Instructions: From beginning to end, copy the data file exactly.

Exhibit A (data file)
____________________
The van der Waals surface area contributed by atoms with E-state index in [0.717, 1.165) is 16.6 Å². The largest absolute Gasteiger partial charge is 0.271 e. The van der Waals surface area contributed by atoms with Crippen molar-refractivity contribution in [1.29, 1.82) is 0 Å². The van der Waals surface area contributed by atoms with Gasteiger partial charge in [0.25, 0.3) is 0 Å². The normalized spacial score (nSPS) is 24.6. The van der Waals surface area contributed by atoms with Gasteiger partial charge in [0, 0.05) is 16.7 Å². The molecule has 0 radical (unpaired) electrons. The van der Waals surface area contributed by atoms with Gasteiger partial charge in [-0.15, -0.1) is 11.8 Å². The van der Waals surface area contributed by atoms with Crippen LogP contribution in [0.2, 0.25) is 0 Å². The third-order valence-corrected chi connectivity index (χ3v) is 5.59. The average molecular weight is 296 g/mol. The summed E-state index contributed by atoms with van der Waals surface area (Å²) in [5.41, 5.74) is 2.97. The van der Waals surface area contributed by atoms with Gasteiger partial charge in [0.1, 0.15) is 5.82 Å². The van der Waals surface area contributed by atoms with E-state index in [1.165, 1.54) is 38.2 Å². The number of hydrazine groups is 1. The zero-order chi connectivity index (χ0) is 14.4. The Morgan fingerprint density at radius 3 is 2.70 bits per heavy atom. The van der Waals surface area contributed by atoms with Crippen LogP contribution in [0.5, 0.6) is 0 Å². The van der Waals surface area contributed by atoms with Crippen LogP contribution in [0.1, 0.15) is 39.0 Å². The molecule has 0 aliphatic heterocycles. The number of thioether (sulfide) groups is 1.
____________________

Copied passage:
The van der Waals surface area contributed by atoms with E-state index in [0.717, 1.165) is 16.6 Å². The largest absolute Gasteiger partial charge is 0.271 e. The van der Waals surface area contributed by atoms with Crippen molar-refractivity contribution in [1.29, 1.82) is 0 Å². The van der Waals surface area contributed by atoms with Gasteiger partial charge in [0.25, 0.3) is 0 Å². The normalized spacial score (nSPS) is 24.6. The van der Waals surface area contributed by atoms with Gasteiger partial charge in [0, 0.05) is 16.7 Å². The molecule has 0 radical (unpaired) electrons. The van der Waals surface area contributed by atoms with Gasteiger partial charge in [-0.15, -0.1) is 11.8 Å². The van der Waals surface area contributed by atoms with Crippen LogP contribution in [0.2, 0.25) is 0 Å². The third-order valence-corrected chi connectivity index (χ3v) is 5.59. The average molecular weight is 296 g/mol. The summed E-state index contributed by atoms with van der Waals surface area (Å²) in [5.41, 5.74) is 2.97. The van der Waals surface area contributed by atoms with Gasteiger partial charge in [0.1, 0.15) is 5.82 Å². The van der Waals surface area contributed by atoms with E-state index in [1.165, 1.54) is 38.2 Å². The number of hydrazine groups is 1. The zero-order chi connectivity index (χ0) is 14.4. The Morgan fingerprint density at radius 3 is 2.70 bits per heavy atom. The van der Waals surface area contributed by atoms with Crippen LogP contribution in [0.5, 0.6) is 0 Å². The van der Waals surface area contributed by atoms with Crippen LogP contribution in [0.1, 0.15) is 39.0 Å². The molecule has 0 aliphatic heterocycles. The number of thioether (sulfide) groups is 1.